Every week, we bring you the top stories and analyses from the global Subscription Economy.
SoundCloud’s founders have launched an e-bike subscription service called ‘Dance’
Excerpt from an article by Sam Shead on CNBC
The founders of music streaming service SoundCloud, Eric Quidenus-Wahlforss and Alexander Ljung, have launched a new electric bike subscription start-up called “Dance” with their friend Christian Springub.
Instead of selling e-bikes outright, Dance wants to create a community of subscribers around the world. With e-bikes often selling for well over $2000, the SoundCloud founders believe that people will be more inclined to pay a monthly subscription fee via an app than to buy an e-bike outright.
“Buying and owning an e-bike is a hassle,” he said. “That is why we set out to create a frictionless e-bike subscription service with no upfront costs and all-inclusive services. Dance is the perfect solution for those who are looking for a healthy, environmentally friendly, time-saving and joyful form of mobility.”
Netflix tests new low-cost subscription plan in India
Excerpt from an article by Manish Singh on TechCrunch
Netflix is testing a new low-cost subscription tier in India as the on-demand video streaming service looks to court more subscribers in Asia’s third-largest economy.
The American giant has unveiled a “Mobile+” plan for some new and existing subscribers in India that delivers streaming in high-definition (HD) quality and supports viewing across mobile, tablet and computer screens (but not TV). The monthly tier is priced at 349 Indian rupees ($4.70).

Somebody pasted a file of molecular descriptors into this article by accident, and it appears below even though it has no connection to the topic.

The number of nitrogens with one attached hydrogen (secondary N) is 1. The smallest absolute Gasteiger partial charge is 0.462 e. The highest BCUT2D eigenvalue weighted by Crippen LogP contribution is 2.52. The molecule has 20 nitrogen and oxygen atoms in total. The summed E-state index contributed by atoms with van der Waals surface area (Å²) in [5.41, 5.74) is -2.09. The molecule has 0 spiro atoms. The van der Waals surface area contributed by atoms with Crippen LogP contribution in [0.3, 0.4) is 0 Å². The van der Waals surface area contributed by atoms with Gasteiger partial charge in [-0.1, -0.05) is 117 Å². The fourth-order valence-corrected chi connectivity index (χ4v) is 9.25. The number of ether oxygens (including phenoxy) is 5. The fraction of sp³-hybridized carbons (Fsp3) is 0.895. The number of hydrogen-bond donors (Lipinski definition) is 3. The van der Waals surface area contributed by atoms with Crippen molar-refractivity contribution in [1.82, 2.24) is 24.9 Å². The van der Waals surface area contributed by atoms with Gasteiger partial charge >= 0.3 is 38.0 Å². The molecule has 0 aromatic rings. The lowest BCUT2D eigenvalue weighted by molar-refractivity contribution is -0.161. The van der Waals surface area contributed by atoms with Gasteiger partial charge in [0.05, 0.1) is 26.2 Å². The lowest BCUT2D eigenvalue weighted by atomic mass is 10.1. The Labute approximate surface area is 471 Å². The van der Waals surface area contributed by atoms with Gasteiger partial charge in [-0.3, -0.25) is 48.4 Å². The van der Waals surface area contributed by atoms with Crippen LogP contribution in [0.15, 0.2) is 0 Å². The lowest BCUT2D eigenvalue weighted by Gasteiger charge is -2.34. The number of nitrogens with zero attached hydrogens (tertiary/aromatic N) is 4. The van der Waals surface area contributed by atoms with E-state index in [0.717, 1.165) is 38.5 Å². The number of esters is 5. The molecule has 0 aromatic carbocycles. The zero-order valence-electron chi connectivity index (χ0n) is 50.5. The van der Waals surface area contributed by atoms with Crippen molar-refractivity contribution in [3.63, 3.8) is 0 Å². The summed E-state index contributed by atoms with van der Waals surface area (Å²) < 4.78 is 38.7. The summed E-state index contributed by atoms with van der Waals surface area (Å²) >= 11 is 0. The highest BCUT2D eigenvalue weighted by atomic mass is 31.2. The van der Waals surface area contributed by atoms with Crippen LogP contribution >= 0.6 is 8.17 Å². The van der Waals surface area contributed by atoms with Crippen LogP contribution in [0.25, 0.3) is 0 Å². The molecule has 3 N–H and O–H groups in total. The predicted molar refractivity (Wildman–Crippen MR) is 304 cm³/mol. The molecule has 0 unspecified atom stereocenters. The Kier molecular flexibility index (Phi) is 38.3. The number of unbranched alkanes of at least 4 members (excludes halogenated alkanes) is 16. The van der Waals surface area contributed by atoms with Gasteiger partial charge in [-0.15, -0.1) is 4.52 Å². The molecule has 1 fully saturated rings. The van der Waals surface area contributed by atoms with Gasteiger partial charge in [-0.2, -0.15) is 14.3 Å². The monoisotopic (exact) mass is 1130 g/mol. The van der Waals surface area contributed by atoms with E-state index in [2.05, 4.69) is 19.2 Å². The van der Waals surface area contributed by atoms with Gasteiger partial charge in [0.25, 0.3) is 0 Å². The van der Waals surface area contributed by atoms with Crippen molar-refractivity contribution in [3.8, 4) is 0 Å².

A Netflix spokesperson confirmed the new test to TechCrunch. “We launched the Mobile Plan in India to make it easier for anyone with a smartphone to enjoy Netflix. We want to see if members like the added choice this offer brings. We’ll only roll it out long-term if they do,” the spokesperson said.
For more, read the full piece on TechCrunch and read Zuora CEO Tien Tzuo’s thoughts on how Netflix is marking a turning point for the Subscription Economy
Want to build a resilient business? Ask people to subscribe
Excerpt from an article by Shivangi Tikekar on Medium
Today, more than ever, the COVID-19 crisis is causing a shift in the way businesses function. One of the most significant changes has been from physical to digital. Businesses of varying sizes are seeing widespread adoption of subscription models, which guarantee them a recurring revenue base amid financial uncertainty.
The first challenge a subscription-based business might face is getting people to sign up. To get the ball rolling, many offer a free trial period, where a user can experience benefits of the service without paying a dime.
You don’t always have to offer a free trial to get subscribers. Hard paywalls, which prevent the reader from accessing any content without a subscription, are widely used in journalism and have been effective, on occasion.
Twitter says it’s looking at subscription options as ad revenue drops sharply
Excerpt from an article by Brian Fung on CNN Business
Twitter (TWTR) is actively exploring additional ways to make money from its users, including by considering a subscription model, CEO Jack Dorsey said Thursday. The move comes as Twitter suffers a sharp decline in its core advertising business.
“You will likely see some tests this year” of various approaches, Dorsey told analysts on an investor call held to discuss the company’s second quarter earnings results. Dorsey said he has “a really high bar for when we would ask consumers to pay for aspects of Twitter,” but confirmed that the company is seeking to diversify its sources of revenue in what are “very, very early phases of exploring.”
For more, read the full article on CNN Business